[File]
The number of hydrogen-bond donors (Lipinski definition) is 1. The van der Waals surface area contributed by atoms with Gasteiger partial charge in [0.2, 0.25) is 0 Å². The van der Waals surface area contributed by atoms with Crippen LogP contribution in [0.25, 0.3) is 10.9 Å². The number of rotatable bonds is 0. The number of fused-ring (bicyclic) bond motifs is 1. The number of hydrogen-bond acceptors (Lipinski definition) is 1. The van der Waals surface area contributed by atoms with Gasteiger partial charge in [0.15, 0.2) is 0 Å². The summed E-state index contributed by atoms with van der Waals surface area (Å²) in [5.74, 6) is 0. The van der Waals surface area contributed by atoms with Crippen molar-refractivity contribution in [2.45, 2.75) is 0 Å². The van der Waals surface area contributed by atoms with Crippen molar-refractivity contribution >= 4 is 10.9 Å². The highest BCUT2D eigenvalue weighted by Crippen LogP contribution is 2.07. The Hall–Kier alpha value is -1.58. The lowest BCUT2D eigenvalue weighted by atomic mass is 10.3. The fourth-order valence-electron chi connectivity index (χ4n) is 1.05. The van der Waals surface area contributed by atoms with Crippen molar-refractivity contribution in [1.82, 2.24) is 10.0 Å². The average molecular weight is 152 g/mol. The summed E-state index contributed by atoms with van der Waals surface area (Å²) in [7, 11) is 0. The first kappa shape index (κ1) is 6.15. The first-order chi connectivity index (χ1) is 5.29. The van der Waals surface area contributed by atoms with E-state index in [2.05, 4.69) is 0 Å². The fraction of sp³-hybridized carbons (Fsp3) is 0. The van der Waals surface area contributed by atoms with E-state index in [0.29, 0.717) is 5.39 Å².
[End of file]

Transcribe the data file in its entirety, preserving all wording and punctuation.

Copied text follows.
The number of hydrogen-bond donors (Lipinski definition) is 1. The van der Waals surface area contributed by atoms with Gasteiger partial charge in [0.2, 0.25) is 0 Å². The van der Waals surface area contributed by atoms with Crippen LogP contribution in [0.25, 0.3) is 10.9 Å². The number of rotatable bonds is 0. The number of fused-ring (bicyclic) bond motifs is 1. The number of hydrogen-bond acceptors (Lipinski definition) is 1. The van der Waals surface area contributed by atoms with Gasteiger partial charge in [0.15, 0.2) is 0 Å². The summed E-state index contributed by atoms with van der Waals surface area (Å²) in [5.74, 6) is 0. The van der Waals surface area contributed by atoms with Crippen molar-refractivity contribution in [2.45, 2.75) is 0 Å². The van der Waals surface area contributed by atoms with Crippen molar-refractivity contribution >= 4 is 10.9 Å². The highest BCUT2D eigenvalue weighted by Crippen LogP contribution is 2.07. The Hall–Kier alpha value is -1.58. The lowest BCUT2D eigenvalue weighted by atomic mass is 10.3. The fourth-order valence-electron chi connectivity index (χ4n) is 1.05. The van der Waals surface area contributed by atoms with Crippen molar-refractivity contribution in [1.82, 2.24) is 10.0 Å². The average molecular weight is 152 g/mol. The summed E-state index contributed by atoms with van der Waals surface area (Å²) in [7, 11) is 0. The first kappa shape index (κ1) is 6.15. The first-order chi connectivity index (χ1) is 5.29. The van der Waals surface area contributed by atoms with E-state index in [2.05, 4.69) is 0 Å². The fraction of sp³-hybridized carbons (Fsp3) is 0. The van der Waals surface area contributed by atoms with E-state index in [0.29, 0.717) is 5.39 Å².